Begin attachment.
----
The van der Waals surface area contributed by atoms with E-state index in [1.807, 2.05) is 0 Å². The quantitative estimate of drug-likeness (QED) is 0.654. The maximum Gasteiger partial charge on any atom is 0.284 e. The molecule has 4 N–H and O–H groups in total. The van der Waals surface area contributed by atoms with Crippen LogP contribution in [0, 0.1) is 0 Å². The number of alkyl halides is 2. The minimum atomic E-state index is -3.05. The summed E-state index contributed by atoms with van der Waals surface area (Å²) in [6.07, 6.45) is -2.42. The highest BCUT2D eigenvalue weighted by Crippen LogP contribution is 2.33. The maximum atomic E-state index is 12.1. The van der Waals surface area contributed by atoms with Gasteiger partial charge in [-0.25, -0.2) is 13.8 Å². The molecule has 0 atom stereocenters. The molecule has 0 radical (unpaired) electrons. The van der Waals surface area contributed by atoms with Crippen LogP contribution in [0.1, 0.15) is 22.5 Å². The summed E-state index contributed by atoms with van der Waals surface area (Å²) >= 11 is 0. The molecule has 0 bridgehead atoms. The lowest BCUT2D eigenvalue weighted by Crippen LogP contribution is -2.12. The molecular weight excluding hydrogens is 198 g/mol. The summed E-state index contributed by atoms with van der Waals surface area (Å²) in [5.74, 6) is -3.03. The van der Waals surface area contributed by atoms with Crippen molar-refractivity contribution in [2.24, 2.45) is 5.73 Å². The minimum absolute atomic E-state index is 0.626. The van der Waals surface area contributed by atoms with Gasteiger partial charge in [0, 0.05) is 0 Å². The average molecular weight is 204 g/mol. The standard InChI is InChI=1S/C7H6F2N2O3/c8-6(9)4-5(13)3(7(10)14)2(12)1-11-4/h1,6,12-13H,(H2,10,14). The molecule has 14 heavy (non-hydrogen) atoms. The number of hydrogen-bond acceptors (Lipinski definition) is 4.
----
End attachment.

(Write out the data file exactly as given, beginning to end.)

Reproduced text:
The van der Waals surface area contributed by atoms with E-state index in [1.807, 2.05) is 0 Å². The quantitative estimate of drug-likeness (QED) is 0.654. The maximum Gasteiger partial charge on any atom is 0.284 e. The molecule has 4 N–H and O–H groups in total. The van der Waals surface area contributed by atoms with Crippen LogP contribution in [0, 0.1) is 0 Å². The number of alkyl halides is 2. The minimum atomic E-state index is -3.05. The summed E-state index contributed by atoms with van der Waals surface area (Å²) in [6.07, 6.45) is -2.42. The highest BCUT2D eigenvalue weighted by Crippen LogP contribution is 2.33. The maximum atomic E-state index is 12.1. The van der Waals surface area contributed by atoms with Gasteiger partial charge in [-0.25, -0.2) is 13.8 Å². The molecule has 0 atom stereocenters. The molecule has 0 radical (unpaired) electrons. The van der Waals surface area contributed by atoms with Crippen LogP contribution in [0.1, 0.15) is 22.5 Å². The summed E-state index contributed by atoms with van der Waals surface area (Å²) >= 11 is 0. The molecule has 0 bridgehead atoms. The lowest BCUT2D eigenvalue weighted by Crippen LogP contribution is -2.12. The molecular weight excluding hydrogens is 198 g/mol. The summed E-state index contributed by atoms with van der Waals surface area (Å²) in [5.74, 6) is -3.03. The van der Waals surface area contributed by atoms with Crippen molar-refractivity contribution in [2.24, 2.45) is 5.73 Å². The minimum absolute atomic E-state index is 0.626. The van der Waals surface area contributed by atoms with Gasteiger partial charge in [0, 0.05) is 0 Å². The average molecular weight is 204 g/mol. The standard InChI is InChI=1S/C7H6F2N2O3/c8-6(9)4-5(13)3(7(10)14)2(12)1-11-4/h1,6,12-13H,(H2,10,14). The molecule has 14 heavy (non-hydrogen) atoms. The number of hydrogen-bond acceptors (Lipinski definition) is 4.